Europe’s scientific and technical achievements allowed the Europeans to dominate the world. And the Europeans inflicted their ”hideous schizophrenia” on peoples and cultures in every corner of the globe. That was the origin of modern misery — the anxiety in contemporary society, the sense of drift, the purposelessness, the craving for false pleasures. The crisis of modern life was felt by every thinking person in the Christian West. But then again, Europe’s leadership of mankind inflicted that crisis on every thinking person in the Muslim world as well. Here Qutb was on to something original. The Christians of the West underwent the crisis of modern life as a consequence, he thought, of their own theological tradition — a result of nearly 2,000 years of ecclesiastical error. But in Qutb’s account, the Muslims had to undergo that same experience because it had been imposed on them by Christians from abroad, which could only make the experience doubly painful — an alienation that was also a humiliation.

That was Qutb’s analysis. In writing about modern life, he put his finger on something that every thinking person can recognize, if only vaguely — the feeling that human nature and modern life are somehow at odds. But Qutb evoked this feeling in a specifically Muslim fashion. It is easy to imagine that, in expounding on these themes back in the 1950’s and 60’s, Qutb had already identified the kind of personal agony that Mohamed Atta and the suicide warriors of Sept. 11 must have experienced in our own time. It was the agony of inhabiting a modern world of liberal ideas and achievements while feeling that true life exists somewhere else. It was the agony of walking down a modern sidewalk while dreaming of a different universe altogether, located in the Koranic past — the agony of being pulled this way and that. The present, the past. The secular, the sacred. The freely chosen, the religiously mandated — a life of confusion unto madness brought on, Qutb ventured, by Christian error.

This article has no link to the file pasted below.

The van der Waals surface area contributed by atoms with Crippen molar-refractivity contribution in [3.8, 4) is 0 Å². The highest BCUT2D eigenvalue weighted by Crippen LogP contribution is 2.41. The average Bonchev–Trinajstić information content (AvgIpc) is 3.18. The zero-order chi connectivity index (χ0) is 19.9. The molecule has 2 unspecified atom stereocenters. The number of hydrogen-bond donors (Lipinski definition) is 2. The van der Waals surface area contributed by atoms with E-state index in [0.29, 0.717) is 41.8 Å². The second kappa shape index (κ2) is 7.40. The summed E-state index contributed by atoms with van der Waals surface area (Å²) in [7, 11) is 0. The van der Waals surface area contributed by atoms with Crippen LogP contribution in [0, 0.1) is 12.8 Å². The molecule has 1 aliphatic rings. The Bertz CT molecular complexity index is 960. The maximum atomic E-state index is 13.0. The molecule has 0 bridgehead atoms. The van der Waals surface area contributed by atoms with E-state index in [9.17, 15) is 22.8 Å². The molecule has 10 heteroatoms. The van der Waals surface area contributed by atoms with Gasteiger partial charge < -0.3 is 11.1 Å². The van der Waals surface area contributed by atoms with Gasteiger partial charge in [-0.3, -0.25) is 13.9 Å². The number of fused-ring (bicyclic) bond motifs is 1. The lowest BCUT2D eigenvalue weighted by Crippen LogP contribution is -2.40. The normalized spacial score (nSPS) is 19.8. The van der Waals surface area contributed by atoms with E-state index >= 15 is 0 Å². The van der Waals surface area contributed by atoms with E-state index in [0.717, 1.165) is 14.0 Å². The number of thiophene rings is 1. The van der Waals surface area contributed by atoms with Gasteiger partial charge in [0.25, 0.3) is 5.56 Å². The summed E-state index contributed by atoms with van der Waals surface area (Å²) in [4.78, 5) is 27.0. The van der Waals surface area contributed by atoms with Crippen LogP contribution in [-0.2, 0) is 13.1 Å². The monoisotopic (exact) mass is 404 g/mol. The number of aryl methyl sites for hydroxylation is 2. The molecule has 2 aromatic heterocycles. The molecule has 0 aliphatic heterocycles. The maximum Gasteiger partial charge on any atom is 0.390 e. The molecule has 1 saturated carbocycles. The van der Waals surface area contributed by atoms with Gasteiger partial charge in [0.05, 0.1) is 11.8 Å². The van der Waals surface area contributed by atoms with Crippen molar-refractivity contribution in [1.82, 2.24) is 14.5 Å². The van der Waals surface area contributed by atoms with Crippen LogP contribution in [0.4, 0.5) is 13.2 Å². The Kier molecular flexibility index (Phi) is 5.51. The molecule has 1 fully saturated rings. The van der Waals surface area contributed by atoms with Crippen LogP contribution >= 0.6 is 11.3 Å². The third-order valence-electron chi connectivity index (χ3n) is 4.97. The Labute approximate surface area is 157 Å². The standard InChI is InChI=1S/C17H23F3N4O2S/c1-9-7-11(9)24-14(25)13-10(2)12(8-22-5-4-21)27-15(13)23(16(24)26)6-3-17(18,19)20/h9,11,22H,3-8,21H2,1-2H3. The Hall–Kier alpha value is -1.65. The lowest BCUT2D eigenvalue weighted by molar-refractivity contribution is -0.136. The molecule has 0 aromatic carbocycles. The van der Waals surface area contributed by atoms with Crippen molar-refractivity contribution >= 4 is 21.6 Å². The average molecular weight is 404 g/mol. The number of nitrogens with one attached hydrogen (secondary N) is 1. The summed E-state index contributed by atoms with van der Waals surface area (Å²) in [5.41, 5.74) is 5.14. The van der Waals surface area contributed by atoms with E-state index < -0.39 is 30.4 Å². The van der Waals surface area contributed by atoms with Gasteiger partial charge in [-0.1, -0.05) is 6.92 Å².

Read Berman’s piece in its entirety. 

It compelled me to do some reading in Qutb. That man was a total fanatic — but he was onto something. If we are going to fight his ideas, and those inspired by him, we need to know why those ideas inspire. Previously, I thought Islamic fundamentalism was mindless, robotic hatred. It’s not. I got this from reading a bad book by Sayyid Qutb.

So, open forum: tell us about a “bad” book, or even a “bad” author or artist — I’m speaking of bad in the moral sense, not the aesthetic sense — from whom you learned something important, and who you would recommend to others, with a caution.

UPDATE: Please explain what you believe there is to be learned from this book or that author. Talk about what you learned.